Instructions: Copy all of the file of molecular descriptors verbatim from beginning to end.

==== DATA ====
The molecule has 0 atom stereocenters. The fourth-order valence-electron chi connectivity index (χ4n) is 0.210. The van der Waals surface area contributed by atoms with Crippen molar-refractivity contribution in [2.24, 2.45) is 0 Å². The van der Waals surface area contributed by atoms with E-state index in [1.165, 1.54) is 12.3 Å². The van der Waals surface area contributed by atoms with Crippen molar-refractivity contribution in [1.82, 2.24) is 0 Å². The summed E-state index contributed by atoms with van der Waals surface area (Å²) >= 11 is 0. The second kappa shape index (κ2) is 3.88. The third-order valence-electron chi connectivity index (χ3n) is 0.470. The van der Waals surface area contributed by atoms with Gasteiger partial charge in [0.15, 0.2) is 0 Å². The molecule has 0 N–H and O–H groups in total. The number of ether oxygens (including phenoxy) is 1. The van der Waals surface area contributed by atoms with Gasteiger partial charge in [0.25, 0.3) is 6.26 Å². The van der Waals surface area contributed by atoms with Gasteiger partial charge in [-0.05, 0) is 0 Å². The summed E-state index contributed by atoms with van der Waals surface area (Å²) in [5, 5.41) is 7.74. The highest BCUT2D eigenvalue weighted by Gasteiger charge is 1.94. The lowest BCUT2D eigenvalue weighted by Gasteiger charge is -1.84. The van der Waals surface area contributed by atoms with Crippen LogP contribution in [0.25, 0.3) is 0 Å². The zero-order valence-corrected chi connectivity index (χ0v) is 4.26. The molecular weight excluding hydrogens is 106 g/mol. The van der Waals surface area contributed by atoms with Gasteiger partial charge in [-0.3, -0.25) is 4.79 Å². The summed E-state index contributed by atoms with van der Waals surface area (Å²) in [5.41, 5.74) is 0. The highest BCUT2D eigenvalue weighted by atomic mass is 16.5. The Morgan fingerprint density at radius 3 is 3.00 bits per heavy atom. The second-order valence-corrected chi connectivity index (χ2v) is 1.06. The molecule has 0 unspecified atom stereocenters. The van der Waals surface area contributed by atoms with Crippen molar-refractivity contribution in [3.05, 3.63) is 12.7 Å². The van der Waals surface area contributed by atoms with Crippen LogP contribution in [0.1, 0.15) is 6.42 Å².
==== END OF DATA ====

The molecule has 0 atom stereocenters. The fourth-order valence-electron chi connectivity index (χ4n) is 0.210. The van der Waals surface area contributed by atoms with Crippen molar-refractivity contribution in [2.24, 2.45) is 0 Å². The van der Waals surface area contributed by atoms with E-state index in [1.165, 1.54) is 12.3 Å². The van der Waals surface area contributed by atoms with Crippen molar-refractivity contribution in [1.82, 2.24) is 0 Å². The summed E-state index contributed by atoms with van der Waals surface area (Å²) >= 11 is 0. The second kappa shape index (κ2) is 3.88. The third-order valence-electron chi connectivity index (χ3n) is 0.470. The van der Waals surface area contributed by atoms with Gasteiger partial charge in [0.15, 0.2) is 0 Å². The molecule has 0 N–H and O–H groups in total. The number of ether oxygens (including phenoxy) is 1. The van der Waals surface area contributed by atoms with Gasteiger partial charge in [0.25, 0.3) is 6.26 Å². The van der Waals surface area contributed by atoms with Gasteiger partial charge in [-0.05, 0) is 0 Å². The summed E-state index contributed by atoms with van der Waals surface area (Å²) in [5, 5.41) is 7.74. The highest BCUT2D eigenvalue weighted by Gasteiger charge is 1.94. The lowest BCUT2D eigenvalue weighted by Gasteiger charge is -1.84. The van der Waals surface area contributed by atoms with Crippen LogP contribution in [0.25, 0.3) is 0 Å². The zero-order valence-corrected chi connectivity index (χ0v) is 4.26. The molecular weight excluding hydrogens is 106 g/mol. The van der Waals surface area contributed by atoms with Gasteiger partial charge in [-0.3, -0.25) is 4.79 Å². The summed E-state index contributed by atoms with van der Waals surface area (Å²) in [5.41, 5.74) is 0. The highest BCUT2D eigenvalue weighted by atomic mass is 16.5. The Morgan fingerprint density at radius 3 is 3.00 bits per heavy atom. The second-order valence-corrected chi connectivity index (χ2v) is 1.06. The molecule has 0 unspecified atom stereocenters. The van der Waals surface area contributed by atoms with Crippen molar-refractivity contribution in [3.05, 3.63) is 12.7 Å². The van der Waals surface area contributed by atoms with Crippen LogP contribution in [0.1, 0.15) is 6.42 Å².